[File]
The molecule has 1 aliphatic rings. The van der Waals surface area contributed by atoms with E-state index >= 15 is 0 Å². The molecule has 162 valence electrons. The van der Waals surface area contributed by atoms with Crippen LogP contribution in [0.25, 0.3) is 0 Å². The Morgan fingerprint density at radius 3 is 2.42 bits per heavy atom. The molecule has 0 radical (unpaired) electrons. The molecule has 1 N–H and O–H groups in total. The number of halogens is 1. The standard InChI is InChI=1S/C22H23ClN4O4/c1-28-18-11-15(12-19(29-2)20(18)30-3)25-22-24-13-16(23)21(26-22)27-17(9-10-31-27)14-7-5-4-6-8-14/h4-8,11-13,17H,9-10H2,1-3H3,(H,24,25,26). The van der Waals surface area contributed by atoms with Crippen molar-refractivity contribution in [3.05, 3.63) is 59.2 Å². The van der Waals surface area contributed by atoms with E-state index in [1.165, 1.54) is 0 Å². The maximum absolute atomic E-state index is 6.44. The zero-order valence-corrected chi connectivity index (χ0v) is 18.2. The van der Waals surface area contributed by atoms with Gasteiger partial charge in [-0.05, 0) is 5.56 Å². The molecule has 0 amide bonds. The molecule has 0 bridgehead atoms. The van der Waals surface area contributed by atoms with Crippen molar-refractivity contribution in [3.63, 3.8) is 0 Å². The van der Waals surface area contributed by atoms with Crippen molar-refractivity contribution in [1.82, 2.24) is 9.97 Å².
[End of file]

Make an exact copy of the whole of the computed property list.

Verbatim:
The molecule has 1 aliphatic rings. The van der Waals surface area contributed by atoms with E-state index >= 15 is 0 Å². The molecule has 162 valence electrons. The van der Waals surface area contributed by atoms with Crippen LogP contribution in [0.25, 0.3) is 0 Å². The Morgan fingerprint density at radius 3 is 2.42 bits per heavy atom. The molecule has 0 radical (unpaired) electrons. The molecule has 1 N–H and O–H groups in total. The number of halogens is 1. The standard InChI is InChI=1S/C22H23ClN4O4/c1-28-18-11-15(12-19(29-2)20(18)30-3)25-22-24-13-16(23)21(26-22)27-17(9-10-31-27)14-7-5-4-6-8-14/h4-8,11-13,17H,9-10H2,1-3H3,(H,24,25,26). The van der Waals surface area contributed by atoms with Crippen molar-refractivity contribution in [3.05, 3.63) is 59.2 Å². The van der Waals surface area contributed by atoms with E-state index in [1.165, 1.54) is 0 Å². The maximum absolute atomic E-state index is 6.44. The zero-order valence-corrected chi connectivity index (χ0v) is 18.2. The van der Waals surface area contributed by atoms with Gasteiger partial charge in [-0.05, 0) is 5.56 Å². The molecule has 0 amide bonds. The molecule has 0 bridgehead atoms. The van der Waals surface area contributed by atoms with Crippen molar-refractivity contribution in [3.63, 3.8) is 0 Å². The van der Waals surface area contributed by atoms with Crippen molar-refractivity contribution in [1.82, 2.24) is 9.97 Å².